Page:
Instead, BC's target coach, and the coach who eventually got the job, was/is so eager to get his hands on a BCS school's program that he doesn't give a damn what the support is/will be when he goes looking for the next, presumably bigger, job. The AD - in this situation - holds the cards. It's how the Lion's manage to find a head coach despite being the most mismanaged franchise is sport's history. There are simply too few NFL head coaching opportunities to pass when one comes knocking. It's the same, albeit on a larger scale, for BCS jobs. DiFilippo wanted to send a message that at his school contracts mean something, and if he can't establish continuity in the program and have a coach who truly wants to be at Boston College, then he'd rather fire you and hire somebody who does.
This strategy has just as much upside compared to risk as the other strategy of positioning your school as a perpetual stepping stone. On the upside, you now have a coach in Spaziani who knows exactly what he's in for. Unless he is 100% certain that he has a job elsewhere, you'd better believe he is going to be at BC, working for BC, until the end of his contract at least. Sure, he might not be the hottest up and comer, but he knows the program, knows the players, and - now - knows the situation.
Compare this to a program at BC's level who played the "stepping stone" game and lost: Michigan State. Saban used MSU as a stepping stone, and MSU largely supported him in doing so (read: he wasn't fired for interviewing). However, they failed to get that next hot-shot and hired Bobby Williams instead. After that failed, they hired hot-shot John L. Smith. That failed. Hot-shots don't always work out, and if you're going to play that game, you'd better play it extremely well. Instead, DiFilippo decided not to play; he's going to roll the dice with an assistant who knows exactly what will happen if he decides to look elsewhere.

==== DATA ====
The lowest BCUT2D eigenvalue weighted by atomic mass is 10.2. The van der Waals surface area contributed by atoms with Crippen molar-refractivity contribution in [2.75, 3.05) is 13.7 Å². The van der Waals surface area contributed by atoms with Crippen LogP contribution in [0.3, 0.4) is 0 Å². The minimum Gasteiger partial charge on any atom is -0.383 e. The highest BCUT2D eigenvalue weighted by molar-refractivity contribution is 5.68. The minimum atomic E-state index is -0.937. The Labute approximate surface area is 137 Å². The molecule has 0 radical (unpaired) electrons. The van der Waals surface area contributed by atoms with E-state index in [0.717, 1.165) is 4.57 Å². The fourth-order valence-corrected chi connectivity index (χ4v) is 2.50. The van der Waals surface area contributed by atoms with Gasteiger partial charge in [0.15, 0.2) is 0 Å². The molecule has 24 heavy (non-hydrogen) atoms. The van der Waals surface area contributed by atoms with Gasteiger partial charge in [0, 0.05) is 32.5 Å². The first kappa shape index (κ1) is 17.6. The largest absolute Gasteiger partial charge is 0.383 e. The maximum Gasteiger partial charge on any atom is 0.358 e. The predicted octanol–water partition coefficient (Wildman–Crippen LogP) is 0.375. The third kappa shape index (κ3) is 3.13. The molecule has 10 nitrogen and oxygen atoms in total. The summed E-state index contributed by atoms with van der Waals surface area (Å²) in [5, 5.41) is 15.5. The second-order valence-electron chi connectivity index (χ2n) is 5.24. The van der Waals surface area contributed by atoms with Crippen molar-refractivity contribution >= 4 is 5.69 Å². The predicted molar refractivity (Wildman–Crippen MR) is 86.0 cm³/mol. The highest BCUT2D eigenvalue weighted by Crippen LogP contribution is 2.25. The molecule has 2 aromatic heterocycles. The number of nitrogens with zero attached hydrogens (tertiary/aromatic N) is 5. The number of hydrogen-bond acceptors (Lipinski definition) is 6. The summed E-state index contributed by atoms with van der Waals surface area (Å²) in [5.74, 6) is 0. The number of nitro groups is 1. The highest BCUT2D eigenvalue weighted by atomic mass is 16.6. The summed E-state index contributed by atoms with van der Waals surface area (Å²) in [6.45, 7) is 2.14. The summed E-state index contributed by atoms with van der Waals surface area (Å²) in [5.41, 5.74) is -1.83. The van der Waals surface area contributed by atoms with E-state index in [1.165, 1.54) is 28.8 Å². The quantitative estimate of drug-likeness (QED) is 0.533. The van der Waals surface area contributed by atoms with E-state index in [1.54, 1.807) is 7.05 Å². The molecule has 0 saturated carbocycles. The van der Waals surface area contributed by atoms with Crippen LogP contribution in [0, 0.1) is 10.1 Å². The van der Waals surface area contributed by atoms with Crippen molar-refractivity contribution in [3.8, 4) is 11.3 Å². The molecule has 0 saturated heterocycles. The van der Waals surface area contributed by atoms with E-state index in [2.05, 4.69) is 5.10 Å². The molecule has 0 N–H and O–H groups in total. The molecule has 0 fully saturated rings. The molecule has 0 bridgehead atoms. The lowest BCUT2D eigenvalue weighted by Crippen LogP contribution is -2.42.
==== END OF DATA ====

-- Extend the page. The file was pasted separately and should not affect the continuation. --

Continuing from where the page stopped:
If Spaziani fails, then DiFilippo will look like an idiot to be sure. But say Jagodzinski left to go coach an NFL team, and DiFilippo had hired a hot-shot in the John L. Smith mold. He would still look like an idiot. But consider the up-side: If Spaziani works out, then he's got a coach who is at least more likely to stick around until his contract expires. Whereas a rising-star coach who knows he's got the AD's support when he goes looking is much more likely to leave the program on a mayflower truck in the dead of night with recruits and players left in a lurch. Recruiting when you're on your 3rd coach in 4 years is just as tough when those coaches leave for the NFL as when they leave for NC State. At least Spaziani knows the rules now.
I can't say which strategy is better: I think they're both risky. However, I don't think DiFilippo is the dumbest AD in history for pursuing this course of action.